Yes and Yes.
I’ve received lots of feedback the past few days when I’ve posted on new cases. Some are frustrated that we keep talking about cases instead of hospitalizations and deaths. I understand that frustration. With opening colleges/universities, we expected more cases among younger adults – and we are seeing that. In general, those cases are less severe than persons older than 50.
𝐁𝐮𝐭, 𝐰𝐡𝐲 𝐢𝐬 𝐢𝐭 𝐢𝐦𝐩𝐨𝐫𝐭𝐚𝐧𝐭 𝐭𝐨 𝐬𝐭𝐢𝐥𝐥 𝐥𝐨𝐨𝐤 𝐚𝐭 𝐜𝐚𝐬𝐞𝐬?
✅ Because it matters who the cases are (in terms of age, underlying health conditions, and social behaviors). Cases in younger folks are usually milder – which means they may think it’s just “allergies” and not self-isolate. This, in turn, could have a “spillover” into the surrounding community of at-risk individuals.
We, epidemiologists, are watching this data among younger folks and/or college towns very carefully. On one hand, the infections in younger people are less severe (and less likely to require hospitalization or death) – so, that’s a better thing than the same number of cases in persons over 50-60. However, if the spillover happens to at-risk individuals/communities, we will see increases in hospitalizations and deaths.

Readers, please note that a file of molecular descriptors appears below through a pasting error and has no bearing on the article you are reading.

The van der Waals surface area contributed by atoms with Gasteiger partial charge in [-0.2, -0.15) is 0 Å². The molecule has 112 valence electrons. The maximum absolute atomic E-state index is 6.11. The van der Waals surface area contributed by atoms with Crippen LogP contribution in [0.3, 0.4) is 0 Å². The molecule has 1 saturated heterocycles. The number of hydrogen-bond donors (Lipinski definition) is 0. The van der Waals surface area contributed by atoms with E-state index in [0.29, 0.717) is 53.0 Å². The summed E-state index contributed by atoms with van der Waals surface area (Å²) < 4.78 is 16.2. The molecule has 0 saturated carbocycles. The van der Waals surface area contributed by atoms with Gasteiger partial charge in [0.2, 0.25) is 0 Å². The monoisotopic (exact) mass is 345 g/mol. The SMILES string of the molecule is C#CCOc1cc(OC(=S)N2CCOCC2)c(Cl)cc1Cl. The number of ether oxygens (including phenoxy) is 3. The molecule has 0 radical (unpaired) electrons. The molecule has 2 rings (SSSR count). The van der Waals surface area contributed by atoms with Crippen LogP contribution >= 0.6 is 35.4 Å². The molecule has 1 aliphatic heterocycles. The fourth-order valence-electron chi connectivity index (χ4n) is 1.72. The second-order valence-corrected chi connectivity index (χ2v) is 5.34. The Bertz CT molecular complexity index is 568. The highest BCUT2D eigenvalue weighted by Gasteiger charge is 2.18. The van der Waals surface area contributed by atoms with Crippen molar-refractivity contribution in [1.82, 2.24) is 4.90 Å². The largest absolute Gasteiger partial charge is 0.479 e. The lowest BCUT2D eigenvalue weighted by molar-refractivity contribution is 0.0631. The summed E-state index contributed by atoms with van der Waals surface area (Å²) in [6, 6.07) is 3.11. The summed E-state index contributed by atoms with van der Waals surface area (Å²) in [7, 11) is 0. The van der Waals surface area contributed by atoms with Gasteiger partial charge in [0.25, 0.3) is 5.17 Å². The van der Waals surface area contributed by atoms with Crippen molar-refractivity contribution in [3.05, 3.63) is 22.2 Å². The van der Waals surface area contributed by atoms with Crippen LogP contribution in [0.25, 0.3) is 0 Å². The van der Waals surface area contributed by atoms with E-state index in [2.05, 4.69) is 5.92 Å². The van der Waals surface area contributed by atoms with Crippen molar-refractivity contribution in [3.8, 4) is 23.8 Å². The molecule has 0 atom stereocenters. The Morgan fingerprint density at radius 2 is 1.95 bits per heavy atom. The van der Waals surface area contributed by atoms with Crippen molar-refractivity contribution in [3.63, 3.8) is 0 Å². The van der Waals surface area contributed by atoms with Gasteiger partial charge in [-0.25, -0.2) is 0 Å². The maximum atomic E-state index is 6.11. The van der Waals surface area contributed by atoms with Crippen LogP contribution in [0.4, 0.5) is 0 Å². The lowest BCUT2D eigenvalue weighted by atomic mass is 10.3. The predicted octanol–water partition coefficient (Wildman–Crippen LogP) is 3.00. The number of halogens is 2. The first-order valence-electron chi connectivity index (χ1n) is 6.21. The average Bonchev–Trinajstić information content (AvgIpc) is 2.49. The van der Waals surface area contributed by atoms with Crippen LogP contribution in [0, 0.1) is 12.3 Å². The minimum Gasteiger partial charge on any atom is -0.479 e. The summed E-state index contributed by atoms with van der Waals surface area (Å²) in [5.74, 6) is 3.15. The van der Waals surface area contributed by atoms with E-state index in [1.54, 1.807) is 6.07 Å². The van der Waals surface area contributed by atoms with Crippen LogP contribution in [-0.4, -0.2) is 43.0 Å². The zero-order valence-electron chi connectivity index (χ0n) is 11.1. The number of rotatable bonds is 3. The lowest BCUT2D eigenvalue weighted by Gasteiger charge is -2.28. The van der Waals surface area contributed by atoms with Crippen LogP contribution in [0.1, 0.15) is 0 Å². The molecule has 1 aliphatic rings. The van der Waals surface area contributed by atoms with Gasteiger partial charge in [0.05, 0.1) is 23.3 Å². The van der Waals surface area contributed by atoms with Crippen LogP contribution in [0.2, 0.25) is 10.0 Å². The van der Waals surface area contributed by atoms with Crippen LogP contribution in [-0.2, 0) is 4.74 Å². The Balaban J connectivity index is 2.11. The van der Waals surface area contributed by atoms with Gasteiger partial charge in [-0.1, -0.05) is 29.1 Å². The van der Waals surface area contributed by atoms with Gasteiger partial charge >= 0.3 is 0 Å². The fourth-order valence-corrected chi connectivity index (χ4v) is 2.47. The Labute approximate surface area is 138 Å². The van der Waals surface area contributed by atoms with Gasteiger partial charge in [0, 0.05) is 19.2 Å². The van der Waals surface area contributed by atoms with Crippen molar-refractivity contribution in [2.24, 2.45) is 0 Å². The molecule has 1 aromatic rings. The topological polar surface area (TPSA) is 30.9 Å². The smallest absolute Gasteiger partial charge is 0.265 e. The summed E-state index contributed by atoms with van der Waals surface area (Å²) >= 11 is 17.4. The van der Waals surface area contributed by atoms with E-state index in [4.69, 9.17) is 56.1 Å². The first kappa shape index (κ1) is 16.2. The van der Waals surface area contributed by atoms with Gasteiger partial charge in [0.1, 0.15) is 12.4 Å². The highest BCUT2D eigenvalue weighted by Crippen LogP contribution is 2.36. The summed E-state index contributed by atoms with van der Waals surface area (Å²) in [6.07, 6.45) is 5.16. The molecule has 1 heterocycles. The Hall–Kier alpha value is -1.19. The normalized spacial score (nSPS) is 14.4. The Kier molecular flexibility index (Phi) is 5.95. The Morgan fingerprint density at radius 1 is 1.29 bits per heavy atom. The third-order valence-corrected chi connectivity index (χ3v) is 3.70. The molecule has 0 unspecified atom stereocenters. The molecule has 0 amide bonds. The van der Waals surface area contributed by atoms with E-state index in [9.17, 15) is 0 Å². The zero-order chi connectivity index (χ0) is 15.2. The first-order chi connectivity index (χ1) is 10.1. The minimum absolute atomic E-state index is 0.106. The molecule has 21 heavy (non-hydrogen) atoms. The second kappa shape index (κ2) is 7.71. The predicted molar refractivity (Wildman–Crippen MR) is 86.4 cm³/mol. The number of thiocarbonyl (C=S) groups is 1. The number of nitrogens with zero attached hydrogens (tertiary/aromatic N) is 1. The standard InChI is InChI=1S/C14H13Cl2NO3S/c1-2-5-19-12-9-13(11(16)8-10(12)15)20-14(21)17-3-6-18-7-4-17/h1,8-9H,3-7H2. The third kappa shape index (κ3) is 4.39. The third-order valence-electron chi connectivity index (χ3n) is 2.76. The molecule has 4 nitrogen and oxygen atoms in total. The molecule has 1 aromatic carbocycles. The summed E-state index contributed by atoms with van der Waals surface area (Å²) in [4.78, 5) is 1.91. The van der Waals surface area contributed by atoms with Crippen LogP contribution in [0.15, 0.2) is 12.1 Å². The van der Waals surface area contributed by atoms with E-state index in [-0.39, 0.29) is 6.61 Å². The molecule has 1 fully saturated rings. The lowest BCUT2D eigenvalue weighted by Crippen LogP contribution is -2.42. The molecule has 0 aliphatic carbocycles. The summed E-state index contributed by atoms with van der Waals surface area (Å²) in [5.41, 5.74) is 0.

𝐒𝐨, 𝐭𝐡𝐞 𝐭𝐚𝐤𝐞 𝐡𝐨𝐦𝐞 𝐦𝐞𝐬𝐬𝐚𝐠𝐞 = New cases are our alert system to what could happen. Over the past 6 months, we have seen this clearly in the data. Cases typically precede hospitalizations by a few weeks.
𝐋𝐞𝐭 𝐦𝐞 𝐬𝐡𝐨𝐰 𝐲𝐨𝐮 𝐚𝐧 𝐞𝐱𝐚𝐦𝐩𝐥𝐞:
The picture shows 3 states. The red shows new cases per million and the blue shows hospitalizations per million. In all 3 states, new cases precede hospitalizations by 1-2 weeks (click on the source link below to see it yourself). Compare the peak of new cases in each state to the peak of hospitalizations in each state.
One size does not fit all when it comes to data metrics. Telling the full story of COVID-19 includes watching all data points – Positivity rates, cases, hospitalizations, deaths, proportional-to-population metrics, etc – and interpreting through the broad lens of public health and medicine.
-Friendly neighbor epidemiologist